Selection of neutralizing antibody escape mutants with type A influenza virus HA-specific polyclonal antisera: possible significance for antigenic drift
Ten antisera were produced in rabbits by two or three intravenous injections of inactivated whole influenza type A virions. All contained haemagglutination-inhibition (HI) antibody directed predominantly to an epitope in antigenic site B and, in addition, various amounts of antibodies to an epitope in site A and in site D. The ability of untreated antisera to select neutralization escape mutants was investigated by incubating virus possessing the homologous haemagglutinin with antiserum adjusted to contain anti-B epitope HI titres of 100, 1000 and 10000 HIU/ml. Virus-antiserum mixtures were inoculated into embryonated hen's eggs, and progeny virus examined without further selection. Forty percent of the antisera at a titre of 1000 HIU/ml selected neutralizing antibody escape mutants as defined by their lack of reactivity to Mab HC10 (site B), and unchanged reactivity to other Mabs to site A and site D epitopes. All escape mutant-selecting antisera had a ratio of anti-site B (HC10)-epitope antibody[ratio]other antibodies of [gt-or-equal, slanted]2·0[ratio]1. The antiserum with the highest ratio (7·4[ratio]1) selected escape mutants in all eggs tested in four different experiments. No antiserum used at a titre of 10000 HIU/ml allowed multiplication of any virus. All antisera used at a titre of 100 HIU/ml permitted virus growth, but this was wild-type (wt) virus. We conclude that a predominant epitope-specific antibody response, a titre of [gt-or-equal, slanted]1000 HIU/ml, and a low absolute titre of other antibodies ([less-than-or-eq, slant]500 HIU/ml) are three requirements for the selection of escape mutants. None of the antisera in this study could have selected escape mutants without an appropriate dilution factor, so the occurrence of an escape mutant-selecting antiserum in nature is likely to be a rare event.(Accepted October 21 1996)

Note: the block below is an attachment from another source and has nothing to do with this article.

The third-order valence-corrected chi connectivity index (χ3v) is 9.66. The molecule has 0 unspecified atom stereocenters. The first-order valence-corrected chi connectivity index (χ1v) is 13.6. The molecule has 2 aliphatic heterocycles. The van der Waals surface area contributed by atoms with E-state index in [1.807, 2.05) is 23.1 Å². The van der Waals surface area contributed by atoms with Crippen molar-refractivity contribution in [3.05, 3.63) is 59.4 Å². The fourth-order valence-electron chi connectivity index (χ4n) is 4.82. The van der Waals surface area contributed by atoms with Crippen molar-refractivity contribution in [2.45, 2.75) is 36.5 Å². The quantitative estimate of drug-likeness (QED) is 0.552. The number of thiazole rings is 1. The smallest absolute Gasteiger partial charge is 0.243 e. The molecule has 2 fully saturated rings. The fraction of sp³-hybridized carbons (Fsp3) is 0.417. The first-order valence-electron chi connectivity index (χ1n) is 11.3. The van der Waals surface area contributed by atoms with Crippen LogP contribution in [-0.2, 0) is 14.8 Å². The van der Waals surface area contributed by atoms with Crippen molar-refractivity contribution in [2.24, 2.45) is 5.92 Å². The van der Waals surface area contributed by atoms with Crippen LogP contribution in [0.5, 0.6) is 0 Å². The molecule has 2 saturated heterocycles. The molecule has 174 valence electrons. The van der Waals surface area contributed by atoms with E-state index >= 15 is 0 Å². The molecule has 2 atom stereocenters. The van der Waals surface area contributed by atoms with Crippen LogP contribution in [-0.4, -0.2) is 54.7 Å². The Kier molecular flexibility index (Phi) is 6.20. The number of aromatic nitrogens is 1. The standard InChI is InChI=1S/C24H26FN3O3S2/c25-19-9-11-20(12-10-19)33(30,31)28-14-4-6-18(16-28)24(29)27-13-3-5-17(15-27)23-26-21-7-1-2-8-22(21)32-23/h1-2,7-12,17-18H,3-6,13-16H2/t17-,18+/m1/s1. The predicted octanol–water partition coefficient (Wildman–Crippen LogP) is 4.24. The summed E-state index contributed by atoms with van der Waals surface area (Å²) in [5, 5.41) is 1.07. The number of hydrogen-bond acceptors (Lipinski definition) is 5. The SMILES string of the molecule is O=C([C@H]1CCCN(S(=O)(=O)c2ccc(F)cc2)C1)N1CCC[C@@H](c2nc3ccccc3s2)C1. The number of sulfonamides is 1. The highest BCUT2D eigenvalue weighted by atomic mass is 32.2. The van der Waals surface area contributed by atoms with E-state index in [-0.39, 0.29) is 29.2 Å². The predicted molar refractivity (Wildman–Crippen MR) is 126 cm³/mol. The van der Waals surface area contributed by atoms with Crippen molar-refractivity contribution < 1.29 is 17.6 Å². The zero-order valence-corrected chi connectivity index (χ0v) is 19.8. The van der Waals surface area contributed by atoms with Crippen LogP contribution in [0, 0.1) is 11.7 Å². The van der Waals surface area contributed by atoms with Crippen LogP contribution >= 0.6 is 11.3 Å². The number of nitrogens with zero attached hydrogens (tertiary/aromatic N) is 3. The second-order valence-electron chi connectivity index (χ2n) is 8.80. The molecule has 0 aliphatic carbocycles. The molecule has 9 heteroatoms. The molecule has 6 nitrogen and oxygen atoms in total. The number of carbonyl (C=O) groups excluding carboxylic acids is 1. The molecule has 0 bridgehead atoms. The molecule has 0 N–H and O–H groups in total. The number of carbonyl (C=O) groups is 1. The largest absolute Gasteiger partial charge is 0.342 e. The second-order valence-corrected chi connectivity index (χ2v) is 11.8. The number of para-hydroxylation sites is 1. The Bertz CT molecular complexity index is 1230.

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Address for correspondence: Department of Biological Sciences, University of Warwick, Coventry CV4 7AL, UK.